Among the hallmarks of a good brand are a clear competitive stance, a sense of rectitude, and a dedication to aesthetics. Why aesthetics? Because it’s the language of feeling, and, in a society that’s information-rich and time-poor, people value feeling more than information.
The alternative to good design is always bad design. There is no such thing as no design.
As such, design-driven companies outperformed the S&P 500 and the FTSE 100 and All-Share Index over a 10-year period by over 200 per cent.
Those with meaningful brands did so by over 400 per cent.
In 1980 virtually the entire market capitalisation of the S&P 500 companies consisted of tangible assets. By 2010 tangible assets accounted for only 40 to 45 per cent of the S&P 500 companies’ market cap. The rest of their capitalisation consisted of intangible assets, and about half of that—more than 30 per cent of total market cap—came from brand.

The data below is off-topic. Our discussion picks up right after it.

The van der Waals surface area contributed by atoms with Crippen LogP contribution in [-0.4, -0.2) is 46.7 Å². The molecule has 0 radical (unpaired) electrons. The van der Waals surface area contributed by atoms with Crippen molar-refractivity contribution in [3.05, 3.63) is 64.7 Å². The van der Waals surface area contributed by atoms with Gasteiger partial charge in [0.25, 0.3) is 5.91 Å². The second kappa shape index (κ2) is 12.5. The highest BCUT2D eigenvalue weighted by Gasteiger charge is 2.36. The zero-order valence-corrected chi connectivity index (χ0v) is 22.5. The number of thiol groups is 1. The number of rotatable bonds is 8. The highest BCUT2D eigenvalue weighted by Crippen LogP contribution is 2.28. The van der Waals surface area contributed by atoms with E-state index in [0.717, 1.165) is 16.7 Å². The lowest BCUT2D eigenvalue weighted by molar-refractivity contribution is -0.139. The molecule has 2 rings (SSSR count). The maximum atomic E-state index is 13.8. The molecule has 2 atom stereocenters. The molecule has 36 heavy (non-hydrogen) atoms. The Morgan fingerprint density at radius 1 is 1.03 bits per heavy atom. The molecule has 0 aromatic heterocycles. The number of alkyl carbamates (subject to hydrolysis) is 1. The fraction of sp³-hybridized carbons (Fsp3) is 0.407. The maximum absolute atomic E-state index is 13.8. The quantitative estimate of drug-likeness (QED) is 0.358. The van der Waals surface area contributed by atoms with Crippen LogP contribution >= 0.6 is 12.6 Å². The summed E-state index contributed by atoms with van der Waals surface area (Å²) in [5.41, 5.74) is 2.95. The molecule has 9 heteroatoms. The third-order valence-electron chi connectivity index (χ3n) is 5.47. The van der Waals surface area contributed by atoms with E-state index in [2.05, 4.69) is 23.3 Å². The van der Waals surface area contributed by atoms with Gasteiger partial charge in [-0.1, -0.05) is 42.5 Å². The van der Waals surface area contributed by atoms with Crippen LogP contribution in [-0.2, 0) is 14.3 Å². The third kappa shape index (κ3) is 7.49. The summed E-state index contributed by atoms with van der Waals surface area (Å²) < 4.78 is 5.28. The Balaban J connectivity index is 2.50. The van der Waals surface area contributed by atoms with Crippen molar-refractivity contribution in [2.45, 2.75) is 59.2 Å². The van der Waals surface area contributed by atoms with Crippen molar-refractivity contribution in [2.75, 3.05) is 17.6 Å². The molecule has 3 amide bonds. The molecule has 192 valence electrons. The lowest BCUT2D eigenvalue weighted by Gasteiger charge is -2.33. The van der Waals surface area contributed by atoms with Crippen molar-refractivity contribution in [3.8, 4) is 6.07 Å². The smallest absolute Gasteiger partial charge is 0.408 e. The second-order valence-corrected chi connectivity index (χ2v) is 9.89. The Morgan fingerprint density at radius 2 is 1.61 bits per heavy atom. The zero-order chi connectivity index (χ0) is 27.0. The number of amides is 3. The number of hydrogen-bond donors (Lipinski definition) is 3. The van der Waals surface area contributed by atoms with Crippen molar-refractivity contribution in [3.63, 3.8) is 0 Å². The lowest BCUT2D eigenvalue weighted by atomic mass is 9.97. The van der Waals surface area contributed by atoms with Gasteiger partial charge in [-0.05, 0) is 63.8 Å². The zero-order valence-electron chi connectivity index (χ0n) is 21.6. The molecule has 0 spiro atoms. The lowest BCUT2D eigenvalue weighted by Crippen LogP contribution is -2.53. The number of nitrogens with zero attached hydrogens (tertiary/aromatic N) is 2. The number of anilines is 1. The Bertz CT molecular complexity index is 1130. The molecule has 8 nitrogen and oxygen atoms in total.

So, what would be more devastating to the Coca-Cola Company: if, tomorrow, every single one of their assets burned to the ground, or, instead, everyone forgot the brand?
Don Eglinski works with a small cadre of rogue creatives based in Los Angeles, Chicago, Stockholm, and Toronto. Design, myth, religion, semiotics, and storytelling inform a proprietary auditing process we use to understand not just how market spaces are perceived and understood, but what they mean to people.
Feel free to hit us up: firstname.lastname@example.org (don’t worry, email on our end is encrypted through Switzerland).